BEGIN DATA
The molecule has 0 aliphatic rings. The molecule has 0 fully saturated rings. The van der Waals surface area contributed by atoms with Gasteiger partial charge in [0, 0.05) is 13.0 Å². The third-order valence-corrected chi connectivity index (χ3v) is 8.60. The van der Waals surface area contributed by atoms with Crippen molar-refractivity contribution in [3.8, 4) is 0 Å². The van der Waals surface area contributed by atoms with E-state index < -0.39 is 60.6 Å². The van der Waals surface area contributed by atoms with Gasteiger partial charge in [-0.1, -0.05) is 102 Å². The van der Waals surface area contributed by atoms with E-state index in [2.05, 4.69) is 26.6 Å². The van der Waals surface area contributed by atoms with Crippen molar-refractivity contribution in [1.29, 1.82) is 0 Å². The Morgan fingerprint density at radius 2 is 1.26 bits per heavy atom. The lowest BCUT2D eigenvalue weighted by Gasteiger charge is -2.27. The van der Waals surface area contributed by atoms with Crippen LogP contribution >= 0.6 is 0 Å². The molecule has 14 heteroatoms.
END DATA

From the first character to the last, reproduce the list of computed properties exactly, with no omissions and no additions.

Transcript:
The molecule has 0 aliphatic rings. The molecule has 0 fully saturated rings. The van der Waals surface area contributed by atoms with Gasteiger partial charge in [0, 0.05) is 13.0 Å². The third-order valence-corrected chi connectivity index (χ3v) is 8.60. The van der Waals surface area contributed by atoms with Crippen molar-refractivity contribution in [3.8, 4) is 0 Å². The van der Waals surface area contributed by atoms with E-state index < -0.39 is 60.6 Å². The van der Waals surface area contributed by atoms with Gasteiger partial charge in [-0.1, -0.05) is 102 Å². The van der Waals surface area contributed by atoms with E-state index in [2.05, 4.69) is 26.6 Å². The van der Waals surface area contributed by atoms with Crippen molar-refractivity contribution in [1.29, 1.82) is 0 Å². The Morgan fingerprint density at radius 2 is 1.26 bits per heavy atom. The lowest BCUT2D eigenvalue weighted by Gasteiger charge is -2.27. The van der Waals surface area contributed by atoms with Crippen LogP contribution >= 0.6 is 0 Å². The molecule has 14 heteroatoms.